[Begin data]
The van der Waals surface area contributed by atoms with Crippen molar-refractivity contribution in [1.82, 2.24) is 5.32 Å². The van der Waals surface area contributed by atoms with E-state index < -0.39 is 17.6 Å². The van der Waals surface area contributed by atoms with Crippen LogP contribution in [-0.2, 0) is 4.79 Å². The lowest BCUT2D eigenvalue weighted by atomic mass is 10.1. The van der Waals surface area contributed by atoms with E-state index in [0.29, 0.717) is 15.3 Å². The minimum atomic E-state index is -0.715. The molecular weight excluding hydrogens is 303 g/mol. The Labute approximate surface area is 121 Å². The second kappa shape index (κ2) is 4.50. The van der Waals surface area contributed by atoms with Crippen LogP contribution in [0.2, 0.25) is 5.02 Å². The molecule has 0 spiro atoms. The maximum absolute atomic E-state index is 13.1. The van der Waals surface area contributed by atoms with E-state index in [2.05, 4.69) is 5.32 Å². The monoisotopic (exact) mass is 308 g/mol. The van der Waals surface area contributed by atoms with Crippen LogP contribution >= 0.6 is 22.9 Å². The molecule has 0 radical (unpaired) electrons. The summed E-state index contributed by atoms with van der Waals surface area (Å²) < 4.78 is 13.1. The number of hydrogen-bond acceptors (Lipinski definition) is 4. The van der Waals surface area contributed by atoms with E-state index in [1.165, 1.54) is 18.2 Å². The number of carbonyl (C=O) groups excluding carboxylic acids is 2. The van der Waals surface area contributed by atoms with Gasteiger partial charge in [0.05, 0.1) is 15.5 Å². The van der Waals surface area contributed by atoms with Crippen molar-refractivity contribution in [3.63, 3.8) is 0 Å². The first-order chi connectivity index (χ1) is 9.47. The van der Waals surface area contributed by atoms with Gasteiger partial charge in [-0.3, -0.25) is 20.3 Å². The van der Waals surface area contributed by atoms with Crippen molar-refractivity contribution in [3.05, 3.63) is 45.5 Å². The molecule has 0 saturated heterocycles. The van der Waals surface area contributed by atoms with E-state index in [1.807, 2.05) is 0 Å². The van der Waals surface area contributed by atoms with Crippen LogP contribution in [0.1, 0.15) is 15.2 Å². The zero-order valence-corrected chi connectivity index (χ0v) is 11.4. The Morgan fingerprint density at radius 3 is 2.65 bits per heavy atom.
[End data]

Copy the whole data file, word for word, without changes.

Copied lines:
The van der Waals surface area contributed by atoms with Crippen molar-refractivity contribution in [1.82, 2.24) is 5.32 Å². The van der Waals surface area contributed by atoms with E-state index < -0.39 is 17.6 Å². The van der Waals surface area contributed by atoms with Crippen LogP contribution in [-0.2, 0) is 4.79 Å². The lowest BCUT2D eigenvalue weighted by atomic mass is 10.1. The van der Waals surface area contributed by atoms with E-state index in [0.29, 0.717) is 15.3 Å². The minimum atomic E-state index is -0.715. The molecular weight excluding hydrogens is 303 g/mol. The Labute approximate surface area is 121 Å². The second kappa shape index (κ2) is 4.50. The van der Waals surface area contributed by atoms with Crippen LogP contribution in [0.2, 0.25) is 5.02 Å². The molecule has 0 spiro atoms. The maximum absolute atomic E-state index is 13.1. The van der Waals surface area contributed by atoms with E-state index in [2.05, 4.69) is 5.32 Å². The monoisotopic (exact) mass is 308 g/mol. The van der Waals surface area contributed by atoms with Crippen LogP contribution >= 0.6 is 22.9 Å². The molecule has 0 radical (unpaired) electrons. The summed E-state index contributed by atoms with van der Waals surface area (Å²) < 4.78 is 13.1. The number of hydrogen-bond acceptors (Lipinski definition) is 4. The van der Waals surface area contributed by atoms with E-state index in [1.165, 1.54) is 18.2 Å². The number of carbonyl (C=O) groups excluding carboxylic acids is 2. The van der Waals surface area contributed by atoms with Gasteiger partial charge in [0.05, 0.1) is 15.5 Å². The van der Waals surface area contributed by atoms with Crippen molar-refractivity contribution in [3.63, 3.8) is 0 Å². The first-order chi connectivity index (χ1) is 9.47. The van der Waals surface area contributed by atoms with Gasteiger partial charge in [-0.3, -0.25) is 20.3 Å². The van der Waals surface area contributed by atoms with Crippen molar-refractivity contribution in [3.05, 3.63) is 45.5 Å². The molecule has 0 saturated heterocycles. The van der Waals surface area contributed by atoms with E-state index in [1.807, 2.05) is 0 Å². The van der Waals surface area contributed by atoms with Crippen LogP contribution in [0.1, 0.15) is 15.2 Å². The zero-order valence-corrected chi connectivity index (χ0v) is 11.4. The Morgan fingerprint density at radius 3 is 2.65 bits per heavy atom.